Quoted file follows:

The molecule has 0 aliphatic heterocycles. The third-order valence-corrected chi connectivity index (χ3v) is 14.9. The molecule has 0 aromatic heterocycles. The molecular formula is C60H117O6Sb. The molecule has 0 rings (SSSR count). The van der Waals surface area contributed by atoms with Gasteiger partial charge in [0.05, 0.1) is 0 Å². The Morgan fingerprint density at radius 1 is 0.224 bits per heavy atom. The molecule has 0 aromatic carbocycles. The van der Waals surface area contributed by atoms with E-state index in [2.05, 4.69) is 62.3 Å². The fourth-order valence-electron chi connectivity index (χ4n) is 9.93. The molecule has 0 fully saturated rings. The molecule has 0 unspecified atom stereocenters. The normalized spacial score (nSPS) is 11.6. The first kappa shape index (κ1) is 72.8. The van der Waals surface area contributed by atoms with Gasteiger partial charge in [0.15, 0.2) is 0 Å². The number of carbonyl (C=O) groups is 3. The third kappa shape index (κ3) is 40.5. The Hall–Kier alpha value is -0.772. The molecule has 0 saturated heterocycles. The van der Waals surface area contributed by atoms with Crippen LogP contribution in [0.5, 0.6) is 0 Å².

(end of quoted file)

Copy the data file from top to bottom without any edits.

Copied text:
The molecule has 0 aliphatic heterocycles. The third-order valence-corrected chi connectivity index (χ3v) is 14.9. The molecule has 0 aromatic heterocycles. The molecular formula is C60H117O6Sb. The molecule has 0 rings (SSSR count). The van der Waals surface area contributed by atoms with Gasteiger partial charge in [0.05, 0.1) is 0 Å². The Morgan fingerprint density at radius 1 is 0.224 bits per heavy atom. The molecule has 0 aromatic carbocycles. The van der Waals surface area contributed by atoms with E-state index in [2.05, 4.69) is 62.3 Å². The fourth-order valence-electron chi connectivity index (χ4n) is 9.93. The molecule has 0 fully saturated rings. The molecule has 0 unspecified atom stereocenters. The normalized spacial score (nSPS) is 11.6. The first kappa shape index (κ1) is 72.8. The van der Waals surface area contributed by atoms with Gasteiger partial charge in [0.15, 0.2) is 0 Å². The number of carbonyl (C=O) groups is 3. The third kappa shape index (κ3) is 40.5. The Hall–Kier alpha value is -0.772. The molecule has 0 saturated heterocycles. The van der Waals surface area contributed by atoms with Crippen LogP contribution in [0.5, 0.6) is 0 Å².